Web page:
What about Lowercase Noises shows? Are you going to play live this year?
Oh man, I’ve done that a few times and it was the most stressful thing I’ve ever done. I don’t know. I do most all the instruments myself, so I’d either have to get a few guys together and coordinate all that or figure out a way to cover a bunch of stuff myself without making it boring. I’m open to the idea but I haven’t thought up a good way to do it without going crazy. Probably not this year. But maybe. I don’t know.
Do you play at church?
I do. I haven’t played a whole lot the past 6 months or so because of touring and lots of other stuff, but yes.
Do you like playing at church?
I like it in the sense that I get to serve others by playing my guitar. I like when people tell me that my playing helped them worship. But I really struggle with a lot of the cultures and mindsets within worship music. I feel like there’s a lot of settling for mediocrity that goes on, and I don’t like that. I guess in a nutshell I’m glad to play occasionally, but I’m glad that my “career” isn’t based on playing at church or being part of the larger worship music scene.
Who are some of your musical influences?
When I was in high school I was all about Van Halen and Stevie Ray Vaughan. I wanted to shred so hard. But eventually I got sick of that kind of playing. When I started college a friend gave me a copy of El Cielo by dredg, and I freaking loved it. It’s still my favorite album of all time. Their guitarist Mark has this absolutely massive sound that I fell in love with. From there I discovered post rock and ambient music, my biggest influences there being Hammock (especially the Maybe They Will Sing For Us Tomorrow album) and Riceboy Sleeps by Jonsi and Alex.But the first song that I ever fell in love with was Changes by Bowie.
How much do you love his new single?
I love his new single! I love Bowie. His music feels so important, if that makes sense. When I listen to Bowie I feel like I’m being allowed into a different world. Or whatever. Yes. I love him.
I agree. I’m glad we get to hear some more.
If you could write a song with anyone, who would it be with?
If I got put in a room with Josh Scogin and Skrillex I think we could come up with something pretty cool. (I’m not even kidding)
But for real, I would love to get together with you and Frodo. I don’t know what it would sound like, but I think whatever we made would rule.
What is Post Rock? Are you Post Rock?
Post rock is Explosions in the Sky. Everyone knows them, right? To me I feel like it always has full percussion and lots of big dynamic crescendos. I wouldn’t say I’m post rock. But I dunno. People can call it whatever they want. I just want to make music that they can feel.
Are you Post Rock?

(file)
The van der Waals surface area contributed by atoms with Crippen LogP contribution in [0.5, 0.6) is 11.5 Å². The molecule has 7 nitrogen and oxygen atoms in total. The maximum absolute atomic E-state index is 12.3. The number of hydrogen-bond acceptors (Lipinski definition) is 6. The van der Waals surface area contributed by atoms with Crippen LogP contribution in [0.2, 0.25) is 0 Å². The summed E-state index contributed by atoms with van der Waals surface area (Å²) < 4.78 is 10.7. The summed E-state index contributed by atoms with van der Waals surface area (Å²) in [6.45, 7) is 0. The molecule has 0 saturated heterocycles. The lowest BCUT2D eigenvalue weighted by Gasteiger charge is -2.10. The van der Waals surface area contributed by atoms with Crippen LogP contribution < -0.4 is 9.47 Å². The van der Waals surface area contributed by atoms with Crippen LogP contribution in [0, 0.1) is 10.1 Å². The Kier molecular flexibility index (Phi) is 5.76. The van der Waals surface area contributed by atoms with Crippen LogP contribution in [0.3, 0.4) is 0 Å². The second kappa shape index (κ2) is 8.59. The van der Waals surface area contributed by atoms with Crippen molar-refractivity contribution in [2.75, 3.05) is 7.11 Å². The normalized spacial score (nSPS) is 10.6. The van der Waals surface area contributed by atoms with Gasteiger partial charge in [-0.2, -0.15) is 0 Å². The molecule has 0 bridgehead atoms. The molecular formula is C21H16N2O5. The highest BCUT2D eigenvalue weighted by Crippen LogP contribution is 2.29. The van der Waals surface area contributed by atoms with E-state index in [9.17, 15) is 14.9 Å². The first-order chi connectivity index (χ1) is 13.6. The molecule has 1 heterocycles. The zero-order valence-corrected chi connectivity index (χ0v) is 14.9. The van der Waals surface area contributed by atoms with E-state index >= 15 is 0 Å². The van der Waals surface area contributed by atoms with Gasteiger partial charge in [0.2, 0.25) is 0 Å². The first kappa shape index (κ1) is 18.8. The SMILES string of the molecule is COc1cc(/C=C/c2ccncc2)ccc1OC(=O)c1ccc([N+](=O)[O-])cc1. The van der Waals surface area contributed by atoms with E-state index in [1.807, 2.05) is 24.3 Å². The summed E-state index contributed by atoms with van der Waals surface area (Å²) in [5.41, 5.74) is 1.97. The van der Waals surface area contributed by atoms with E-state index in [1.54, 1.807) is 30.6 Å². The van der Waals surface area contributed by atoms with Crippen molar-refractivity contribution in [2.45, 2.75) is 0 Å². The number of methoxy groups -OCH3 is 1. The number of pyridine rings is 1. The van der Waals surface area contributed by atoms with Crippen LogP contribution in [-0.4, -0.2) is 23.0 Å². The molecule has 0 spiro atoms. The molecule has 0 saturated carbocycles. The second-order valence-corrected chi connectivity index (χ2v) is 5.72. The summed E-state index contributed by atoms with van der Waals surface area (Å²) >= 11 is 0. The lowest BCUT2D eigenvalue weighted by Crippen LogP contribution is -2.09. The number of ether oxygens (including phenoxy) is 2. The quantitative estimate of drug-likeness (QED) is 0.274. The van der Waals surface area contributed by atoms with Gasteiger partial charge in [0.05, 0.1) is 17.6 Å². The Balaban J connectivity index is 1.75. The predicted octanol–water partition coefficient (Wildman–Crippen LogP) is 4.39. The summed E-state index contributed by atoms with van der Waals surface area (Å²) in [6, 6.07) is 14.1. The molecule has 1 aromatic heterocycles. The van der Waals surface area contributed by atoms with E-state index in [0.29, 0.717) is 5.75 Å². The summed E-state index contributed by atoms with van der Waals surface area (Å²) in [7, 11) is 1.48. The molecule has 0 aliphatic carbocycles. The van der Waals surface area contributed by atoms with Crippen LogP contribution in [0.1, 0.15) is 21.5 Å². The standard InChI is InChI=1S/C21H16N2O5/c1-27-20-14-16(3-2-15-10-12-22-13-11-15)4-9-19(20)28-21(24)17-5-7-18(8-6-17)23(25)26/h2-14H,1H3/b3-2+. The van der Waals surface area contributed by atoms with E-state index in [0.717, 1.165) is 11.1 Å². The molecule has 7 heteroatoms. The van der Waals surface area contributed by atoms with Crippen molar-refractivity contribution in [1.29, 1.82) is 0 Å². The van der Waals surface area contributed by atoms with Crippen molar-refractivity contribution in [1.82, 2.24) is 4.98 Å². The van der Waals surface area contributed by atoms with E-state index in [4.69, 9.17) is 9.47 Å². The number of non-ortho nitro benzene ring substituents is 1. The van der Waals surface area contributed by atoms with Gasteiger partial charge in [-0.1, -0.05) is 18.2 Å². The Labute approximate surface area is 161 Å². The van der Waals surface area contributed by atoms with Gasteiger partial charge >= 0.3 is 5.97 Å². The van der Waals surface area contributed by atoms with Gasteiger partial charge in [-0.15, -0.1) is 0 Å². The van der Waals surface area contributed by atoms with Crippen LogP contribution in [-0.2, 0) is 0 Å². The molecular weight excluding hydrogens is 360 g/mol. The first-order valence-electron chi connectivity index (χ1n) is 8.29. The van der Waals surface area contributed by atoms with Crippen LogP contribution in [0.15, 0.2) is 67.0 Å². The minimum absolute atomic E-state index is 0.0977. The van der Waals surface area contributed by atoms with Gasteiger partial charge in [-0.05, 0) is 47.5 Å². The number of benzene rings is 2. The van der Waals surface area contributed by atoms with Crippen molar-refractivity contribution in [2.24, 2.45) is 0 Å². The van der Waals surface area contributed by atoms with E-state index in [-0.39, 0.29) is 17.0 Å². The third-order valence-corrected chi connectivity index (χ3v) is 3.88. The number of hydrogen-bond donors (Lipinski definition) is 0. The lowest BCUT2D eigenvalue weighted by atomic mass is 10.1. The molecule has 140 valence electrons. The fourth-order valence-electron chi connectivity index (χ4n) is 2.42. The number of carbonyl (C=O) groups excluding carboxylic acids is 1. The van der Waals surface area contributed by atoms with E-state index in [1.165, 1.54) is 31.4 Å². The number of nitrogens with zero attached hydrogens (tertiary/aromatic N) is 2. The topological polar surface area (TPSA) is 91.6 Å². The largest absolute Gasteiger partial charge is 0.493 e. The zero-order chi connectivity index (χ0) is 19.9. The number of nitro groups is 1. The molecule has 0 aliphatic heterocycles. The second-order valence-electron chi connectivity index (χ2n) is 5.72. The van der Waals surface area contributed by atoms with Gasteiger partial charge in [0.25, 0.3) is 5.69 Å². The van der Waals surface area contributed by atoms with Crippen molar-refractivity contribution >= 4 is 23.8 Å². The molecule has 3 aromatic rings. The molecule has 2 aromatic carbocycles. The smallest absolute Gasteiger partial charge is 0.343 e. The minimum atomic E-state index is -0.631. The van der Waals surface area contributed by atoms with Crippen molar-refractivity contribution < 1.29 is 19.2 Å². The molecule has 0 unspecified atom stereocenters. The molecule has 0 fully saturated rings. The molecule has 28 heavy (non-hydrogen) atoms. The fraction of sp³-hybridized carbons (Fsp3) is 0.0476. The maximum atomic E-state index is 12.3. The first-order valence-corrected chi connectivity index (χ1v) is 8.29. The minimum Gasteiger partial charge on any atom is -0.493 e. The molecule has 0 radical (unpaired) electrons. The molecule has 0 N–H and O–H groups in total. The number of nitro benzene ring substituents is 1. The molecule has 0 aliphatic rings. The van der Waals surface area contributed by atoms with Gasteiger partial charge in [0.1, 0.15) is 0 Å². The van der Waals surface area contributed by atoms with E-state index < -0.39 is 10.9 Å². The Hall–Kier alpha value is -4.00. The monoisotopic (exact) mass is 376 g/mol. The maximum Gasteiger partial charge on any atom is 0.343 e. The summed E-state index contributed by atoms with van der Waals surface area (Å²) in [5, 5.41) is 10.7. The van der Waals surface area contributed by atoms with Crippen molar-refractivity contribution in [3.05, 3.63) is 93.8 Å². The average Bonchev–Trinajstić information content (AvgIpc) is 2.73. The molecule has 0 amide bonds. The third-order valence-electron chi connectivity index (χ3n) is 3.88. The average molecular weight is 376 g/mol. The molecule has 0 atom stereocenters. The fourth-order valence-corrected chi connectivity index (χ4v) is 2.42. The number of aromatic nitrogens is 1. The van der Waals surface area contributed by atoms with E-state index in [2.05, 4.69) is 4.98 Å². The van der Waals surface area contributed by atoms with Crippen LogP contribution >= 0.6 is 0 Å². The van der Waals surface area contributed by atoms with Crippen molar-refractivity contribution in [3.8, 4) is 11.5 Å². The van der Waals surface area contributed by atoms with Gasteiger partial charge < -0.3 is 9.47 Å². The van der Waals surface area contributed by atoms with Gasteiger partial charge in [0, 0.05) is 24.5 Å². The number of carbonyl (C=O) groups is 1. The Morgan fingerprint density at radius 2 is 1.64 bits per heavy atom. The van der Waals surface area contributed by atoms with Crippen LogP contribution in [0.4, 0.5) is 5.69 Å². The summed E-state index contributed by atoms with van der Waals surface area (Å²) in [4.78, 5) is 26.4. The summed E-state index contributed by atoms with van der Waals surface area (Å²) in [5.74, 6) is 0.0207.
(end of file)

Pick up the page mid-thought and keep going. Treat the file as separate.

No. I don’t know. No.
I made up a genre name one time. “Motivational Rock”.
That sounds great. But maybe too happy. I’d go for the “Demotivational Rock” where you are crippled by a debilitating sadness.
Where are you?
I’m in LA working on some music and living in great weather.
What have you been up to lately?
I’ve been on the road and tracking/writing for the most part of the last year.
Did some touring this fall with Phil Wickham, Robert Schwartzman, and Kate Earl.
Now I’m concentrating on pulling this loose tooth in the form of an original project with some friends of mine that I’ve had for awhile. Very excited about some stuff on the bubble. Writing a bit too.
What’s this original project you speak of?
It’s called Dallas. My friends Tyler and Josh and I have been writing a lot the last few years together. We tracked a bunch of stuff last year with some good folks in LA, Manny Marroquin and a producer named Malay, but have decided to run with it ourselves now seeing that we are geographically challenged (our singer lives in Texas). We are all excited.
What’s the best guitar?
On a scale of 1-10 how much do you love U2?
I love certain songs of theirs. You know I didn’t get into them until the All That You Can’t Leave Behind era?
A little late to the game, but that’s a good record to acquaint yourself with.
I like that record because it introduced me to Daniel Lanois when I was 16. My favorites off that record were “Kite”. Sheesh, what a song! And “When I Look At The World” (currently teaching my fiance how to play the solo on that tune. She likes the idea of playing one note and rocking the whammy!)
It was not cool to like U2 growing up. As a young guitar player the Edge was average at best amongst my friends. Guitar at that age was more of an athletic competition than musical.
Those songs still make the hair on the back of my neck stand up at the production and parts and tones and energy. Not the biggest Bono fan but he can sing.
Yeah. Kite is my favorite song of that record as well. The first time I heard that guitar solo I didn’t know what to do with myself. So good. The solo for When I Look at the World is also one of my favorites. I’ve definitely ripped off that delay sound a few times. And I love Daniel Lanois with all my heart.